Supermarkets and governments in Australia are working on a rapid phase-out of the sale of eggs from caged layer systems. But poultry farmers express concerns. According to them, it is all going too fast and will jeopardise the livelihoods of farmers.
Australian supermarket chains Coles and Woolworths announced 10 years ago that by 2025 they would stop selling cage eggs. Since then, the retailers have been gradually phasing out the sale of these eggs in collaboration with the producers involved. Other retailers and the hospitality industry also want to stop sourcing cage eggs.
At present, cage eggs still account for 50% of Australia’s production. But there is a lot of pressure from animal rights groups. Consumers also show increasing interest in improving animal welfare. An independent poultry welfare study found that it would be desirable to end the sale of cage eggs in the country by 2036.
The governments of the various states may require this, but poultry farmers are very concerned. Egg Farmers of Australia wants to delay the phasing out of cage eggs until 2046. “This will have a major impact on the livelihoods of today’s farmers who produce cage eggs. They will certainly demand compensation from the government in their state if the relevant minister of agriculture approves the recommendations of the study,” said the organisation’s CEO, Melinda Hashimoto.
Opposition from the poultry sector would not benefit the Woolworths and Coles supermarkets. There have been regular shortages of eggs in the last year and a half, and the price of free-range eggs has reached €5.5 per dozen for some brands. Egg price increases are related to the fact that the cost of feed has risen sharply. In addition, there were outbreaks of diseases in other countries, which increased imports and flooding of the domestic market.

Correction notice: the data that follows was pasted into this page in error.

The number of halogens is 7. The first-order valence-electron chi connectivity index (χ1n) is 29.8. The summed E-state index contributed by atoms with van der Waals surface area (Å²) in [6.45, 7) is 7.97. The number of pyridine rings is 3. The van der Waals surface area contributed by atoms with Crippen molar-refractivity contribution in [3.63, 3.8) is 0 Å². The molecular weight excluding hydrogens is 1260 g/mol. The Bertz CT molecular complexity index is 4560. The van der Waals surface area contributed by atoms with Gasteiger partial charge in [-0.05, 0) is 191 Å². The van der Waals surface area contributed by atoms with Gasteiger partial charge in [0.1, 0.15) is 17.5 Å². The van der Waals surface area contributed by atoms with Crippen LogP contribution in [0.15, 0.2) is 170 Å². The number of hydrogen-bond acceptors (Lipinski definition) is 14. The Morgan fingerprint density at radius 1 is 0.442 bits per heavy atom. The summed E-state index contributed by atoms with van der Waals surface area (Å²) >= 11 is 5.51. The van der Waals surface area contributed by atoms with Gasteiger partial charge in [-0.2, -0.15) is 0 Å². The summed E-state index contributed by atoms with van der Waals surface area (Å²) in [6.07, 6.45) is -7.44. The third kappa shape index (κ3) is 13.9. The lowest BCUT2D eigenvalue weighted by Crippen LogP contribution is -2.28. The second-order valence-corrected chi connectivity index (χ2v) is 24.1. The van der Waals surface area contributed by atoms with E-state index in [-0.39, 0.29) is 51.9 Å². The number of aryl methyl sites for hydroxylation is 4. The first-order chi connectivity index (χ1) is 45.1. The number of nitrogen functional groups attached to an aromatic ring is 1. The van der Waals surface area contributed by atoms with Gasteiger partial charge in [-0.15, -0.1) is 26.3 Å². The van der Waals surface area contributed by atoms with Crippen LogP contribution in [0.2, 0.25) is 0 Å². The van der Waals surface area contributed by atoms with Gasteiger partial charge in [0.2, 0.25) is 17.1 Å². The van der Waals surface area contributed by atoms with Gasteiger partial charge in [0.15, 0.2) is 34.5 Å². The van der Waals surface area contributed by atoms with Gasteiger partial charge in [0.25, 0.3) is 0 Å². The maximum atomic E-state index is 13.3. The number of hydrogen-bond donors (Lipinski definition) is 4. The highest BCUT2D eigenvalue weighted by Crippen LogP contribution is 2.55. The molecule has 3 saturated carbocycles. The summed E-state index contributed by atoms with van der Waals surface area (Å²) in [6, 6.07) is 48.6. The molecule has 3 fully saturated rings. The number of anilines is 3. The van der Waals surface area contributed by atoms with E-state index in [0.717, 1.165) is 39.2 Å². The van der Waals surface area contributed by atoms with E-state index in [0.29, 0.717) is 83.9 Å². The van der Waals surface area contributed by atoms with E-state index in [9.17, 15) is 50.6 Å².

The demand for cage eggs in Australia also remains high. Commercial Egg Farmers of South Australia and Tasmania spokesperson, Darren Latten, said that many consumers are looking for the lowest price available because they have less to spend. “And cage eggs are often the cheapest choice because they cost less to produce.”
Latten underlines that the price of wheat rose from €245 to €460 over the past 2 years. “We are on a rollercoaster,” he said. “Poultry farmers are not ready to phase out cage eggs. Such a step will lead to even greater shortages on supermarket shelves.”
Colin Ford, the owner of Albany Farm Fresh Eggs, a company that produces free-range eggs, says that a mandatory phase-out of cage eggs will result in many poultry farmers closing their businesses. “They are exclusively focused on intensive poultry production. The production of free-range eggs is completely uncharted territory for them.”
Chairman Bede Burke of Egg Farmers of Australia believes that poultry farmers should be given more time to phase out cage egg production for all these reasons. “The way things are going now, it is far too early to ban cage eggs,” he says. “This will ruin a lot of family businesses.”